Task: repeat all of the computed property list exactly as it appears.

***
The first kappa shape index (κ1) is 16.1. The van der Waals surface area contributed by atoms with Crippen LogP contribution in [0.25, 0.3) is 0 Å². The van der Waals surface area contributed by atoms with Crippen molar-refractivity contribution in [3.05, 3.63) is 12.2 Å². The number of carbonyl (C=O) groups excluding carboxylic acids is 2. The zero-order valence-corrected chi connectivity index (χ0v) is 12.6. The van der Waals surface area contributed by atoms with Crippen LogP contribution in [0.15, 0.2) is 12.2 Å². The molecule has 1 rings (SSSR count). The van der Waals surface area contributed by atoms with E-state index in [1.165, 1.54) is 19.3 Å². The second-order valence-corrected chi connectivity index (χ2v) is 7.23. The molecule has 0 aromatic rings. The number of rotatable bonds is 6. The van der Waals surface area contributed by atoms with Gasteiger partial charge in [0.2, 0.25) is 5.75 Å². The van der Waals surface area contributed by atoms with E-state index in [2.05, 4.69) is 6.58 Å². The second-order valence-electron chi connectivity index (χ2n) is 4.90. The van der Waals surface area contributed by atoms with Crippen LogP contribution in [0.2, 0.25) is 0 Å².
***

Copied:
The first kappa shape index (κ1) is 16.1. The van der Waals surface area contributed by atoms with Crippen LogP contribution in [0.25, 0.3) is 0 Å². The van der Waals surface area contributed by atoms with Crippen molar-refractivity contribution in [3.05, 3.63) is 12.2 Å². The number of carbonyl (C=O) groups excluding carboxylic acids is 2. The zero-order valence-corrected chi connectivity index (χ0v) is 12.6. The van der Waals surface area contributed by atoms with Crippen LogP contribution in [0.15, 0.2) is 12.2 Å². The molecule has 1 rings (SSSR count). The van der Waals surface area contributed by atoms with E-state index in [1.165, 1.54) is 19.3 Å². The second-order valence-corrected chi connectivity index (χ2v) is 7.23. The molecule has 0 aromatic rings. The number of rotatable bonds is 6. The van der Waals surface area contributed by atoms with Gasteiger partial charge in [0.2, 0.25) is 5.75 Å². The van der Waals surface area contributed by atoms with E-state index in [2.05, 4.69) is 6.58 Å². The second-order valence-electron chi connectivity index (χ2n) is 4.90. The van der Waals surface area contributed by atoms with Crippen LogP contribution in [0.2, 0.25) is 0 Å².